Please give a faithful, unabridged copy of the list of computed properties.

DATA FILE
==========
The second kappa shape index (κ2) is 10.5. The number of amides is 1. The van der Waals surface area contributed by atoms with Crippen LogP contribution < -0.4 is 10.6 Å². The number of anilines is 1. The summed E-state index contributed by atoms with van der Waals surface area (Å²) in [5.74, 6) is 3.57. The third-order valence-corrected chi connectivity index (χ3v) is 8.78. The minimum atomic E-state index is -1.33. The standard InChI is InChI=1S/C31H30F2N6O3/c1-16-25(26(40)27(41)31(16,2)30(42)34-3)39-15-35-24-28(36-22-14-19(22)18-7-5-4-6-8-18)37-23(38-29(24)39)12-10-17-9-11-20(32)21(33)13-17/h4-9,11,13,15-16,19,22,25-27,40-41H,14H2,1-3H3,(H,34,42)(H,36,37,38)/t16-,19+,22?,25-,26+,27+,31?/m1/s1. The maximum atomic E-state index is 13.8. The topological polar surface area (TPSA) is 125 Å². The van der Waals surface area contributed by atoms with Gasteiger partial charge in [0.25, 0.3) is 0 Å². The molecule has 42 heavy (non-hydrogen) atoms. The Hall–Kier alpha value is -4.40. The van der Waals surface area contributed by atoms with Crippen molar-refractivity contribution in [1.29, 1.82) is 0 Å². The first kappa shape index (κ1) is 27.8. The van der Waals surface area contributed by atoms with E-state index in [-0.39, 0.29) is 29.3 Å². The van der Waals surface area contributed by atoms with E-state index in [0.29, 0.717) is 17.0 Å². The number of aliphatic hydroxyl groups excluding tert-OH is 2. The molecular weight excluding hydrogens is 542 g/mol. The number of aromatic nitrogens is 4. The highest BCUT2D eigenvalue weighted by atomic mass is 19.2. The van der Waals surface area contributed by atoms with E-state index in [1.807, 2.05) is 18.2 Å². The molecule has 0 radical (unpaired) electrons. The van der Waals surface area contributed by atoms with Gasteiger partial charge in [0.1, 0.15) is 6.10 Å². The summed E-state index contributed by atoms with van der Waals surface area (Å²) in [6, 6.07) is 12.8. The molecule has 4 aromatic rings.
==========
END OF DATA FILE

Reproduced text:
The second kappa shape index (κ2) is 10.5. The number of amides is 1. The van der Waals surface area contributed by atoms with Crippen LogP contribution < -0.4 is 10.6 Å². The number of anilines is 1. The summed E-state index contributed by atoms with van der Waals surface area (Å²) in [5.74, 6) is 3.57. The third-order valence-corrected chi connectivity index (χ3v) is 8.78. The minimum atomic E-state index is -1.33. The standard InChI is InChI=1S/C31H30F2N6O3/c1-16-25(26(40)27(41)31(16,2)30(42)34-3)39-15-35-24-28(36-22-14-19(22)18-7-5-4-6-8-18)37-23(38-29(24)39)12-10-17-9-11-20(32)21(33)13-17/h4-9,11,13,15-16,19,22,25-27,40-41H,14H2,1-3H3,(H,34,42)(H,36,37,38)/t16-,19+,22?,25-,26+,27+,31?/m1/s1. The maximum atomic E-state index is 13.8. The topological polar surface area (TPSA) is 125 Å². The van der Waals surface area contributed by atoms with Gasteiger partial charge in [0.25, 0.3) is 0 Å². The molecule has 42 heavy (non-hydrogen) atoms. The Hall–Kier alpha value is -4.40. The van der Waals surface area contributed by atoms with Crippen molar-refractivity contribution in [1.29, 1.82) is 0 Å². The first kappa shape index (κ1) is 27.8. The van der Waals surface area contributed by atoms with E-state index in [-0.39, 0.29) is 29.3 Å². The van der Waals surface area contributed by atoms with E-state index in [0.29, 0.717) is 17.0 Å². The number of aliphatic hydroxyl groups excluding tert-OH is 2. The molecular weight excluding hydrogens is 542 g/mol. The number of aromatic nitrogens is 4. The highest BCUT2D eigenvalue weighted by atomic mass is 19.2. The van der Waals surface area contributed by atoms with E-state index in [1.807, 2.05) is 18.2 Å². The molecule has 0 radical (unpaired) electrons. The van der Waals surface area contributed by atoms with Gasteiger partial charge in [0.1, 0.15) is 6.10 Å². The summed E-state index contributed by atoms with van der Waals surface area (Å²) in [6, 6.07) is 12.8. The molecule has 4 aromatic rings.